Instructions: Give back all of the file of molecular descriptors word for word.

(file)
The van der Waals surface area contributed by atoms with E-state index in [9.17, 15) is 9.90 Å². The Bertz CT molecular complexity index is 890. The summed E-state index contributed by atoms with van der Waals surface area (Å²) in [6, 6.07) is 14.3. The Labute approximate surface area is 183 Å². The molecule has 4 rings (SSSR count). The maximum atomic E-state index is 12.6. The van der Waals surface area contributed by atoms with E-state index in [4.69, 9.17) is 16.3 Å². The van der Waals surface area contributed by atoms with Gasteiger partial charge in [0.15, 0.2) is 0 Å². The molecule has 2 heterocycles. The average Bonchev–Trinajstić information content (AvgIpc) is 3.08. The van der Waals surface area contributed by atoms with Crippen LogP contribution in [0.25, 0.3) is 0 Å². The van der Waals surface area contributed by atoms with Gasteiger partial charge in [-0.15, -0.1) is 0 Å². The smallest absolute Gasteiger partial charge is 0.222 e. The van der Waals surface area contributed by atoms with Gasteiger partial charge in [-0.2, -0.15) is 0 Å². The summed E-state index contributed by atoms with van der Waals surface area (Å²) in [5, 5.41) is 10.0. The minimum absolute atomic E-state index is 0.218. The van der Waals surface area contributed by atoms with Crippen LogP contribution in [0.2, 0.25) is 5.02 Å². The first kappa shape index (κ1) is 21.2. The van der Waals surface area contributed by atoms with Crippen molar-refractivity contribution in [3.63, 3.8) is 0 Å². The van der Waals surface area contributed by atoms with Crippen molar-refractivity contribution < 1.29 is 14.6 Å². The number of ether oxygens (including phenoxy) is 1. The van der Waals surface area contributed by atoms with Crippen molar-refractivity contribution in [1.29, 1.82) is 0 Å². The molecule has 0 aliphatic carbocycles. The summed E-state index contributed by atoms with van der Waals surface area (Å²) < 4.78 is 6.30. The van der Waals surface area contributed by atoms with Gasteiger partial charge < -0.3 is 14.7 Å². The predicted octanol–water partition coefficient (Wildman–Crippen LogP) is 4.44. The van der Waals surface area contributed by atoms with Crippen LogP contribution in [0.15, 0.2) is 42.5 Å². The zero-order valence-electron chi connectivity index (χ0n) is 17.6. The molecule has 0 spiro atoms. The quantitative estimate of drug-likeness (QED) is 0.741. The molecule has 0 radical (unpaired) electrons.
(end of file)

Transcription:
The van der Waals surface area contributed by atoms with E-state index in [9.17, 15) is 9.90 Å². The Bertz CT molecular complexity index is 890. The summed E-state index contributed by atoms with van der Waals surface area (Å²) in [6, 6.07) is 14.3. The Labute approximate surface area is 183 Å². The molecule has 4 rings (SSSR count). The maximum atomic E-state index is 12.6. The van der Waals surface area contributed by atoms with E-state index in [4.69, 9.17) is 16.3 Å². The van der Waals surface area contributed by atoms with Gasteiger partial charge in [0.15, 0.2) is 0 Å². The molecule has 2 heterocycles. The average Bonchev–Trinajstić information content (AvgIpc) is 3.08. The van der Waals surface area contributed by atoms with Crippen LogP contribution in [0.25, 0.3) is 0 Å². The van der Waals surface area contributed by atoms with Gasteiger partial charge in [-0.15, -0.1) is 0 Å². The smallest absolute Gasteiger partial charge is 0.222 e. The van der Waals surface area contributed by atoms with Gasteiger partial charge in [-0.2, -0.15) is 0 Å². The summed E-state index contributed by atoms with van der Waals surface area (Å²) in [5, 5.41) is 10.0. The minimum absolute atomic E-state index is 0.218. The van der Waals surface area contributed by atoms with Crippen LogP contribution in [0.2, 0.25) is 5.02 Å². The first kappa shape index (κ1) is 21.2. The van der Waals surface area contributed by atoms with Crippen molar-refractivity contribution in [3.63, 3.8) is 0 Å². The van der Waals surface area contributed by atoms with Crippen molar-refractivity contribution < 1.29 is 14.6 Å². The number of ether oxygens (including phenoxy) is 1. The van der Waals surface area contributed by atoms with Crippen molar-refractivity contribution in [1.29, 1.82) is 0 Å². The molecule has 0 aliphatic carbocycles. The summed E-state index contributed by atoms with van der Waals surface area (Å²) < 4.78 is 6.30. The van der Waals surface area contributed by atoms with Gasteiger partial charge < -0.3 is 14.7 Å². The predicted octanol–water partition coefficient (Wildman–Crippen LogP) is 4.44. The van der Waals surface area contributed by atoms with Crippen LogP contribution in [0.15, 0.2) is 42.5 Å². The zero-order valence-electron chi connectivity index (χ0n) is 17.6. The molecule has 0 spiro atoms. The quantitative estimate of drug-likeness (QED) is 0.741. The molecule has 0 radical (unpaired) electrons.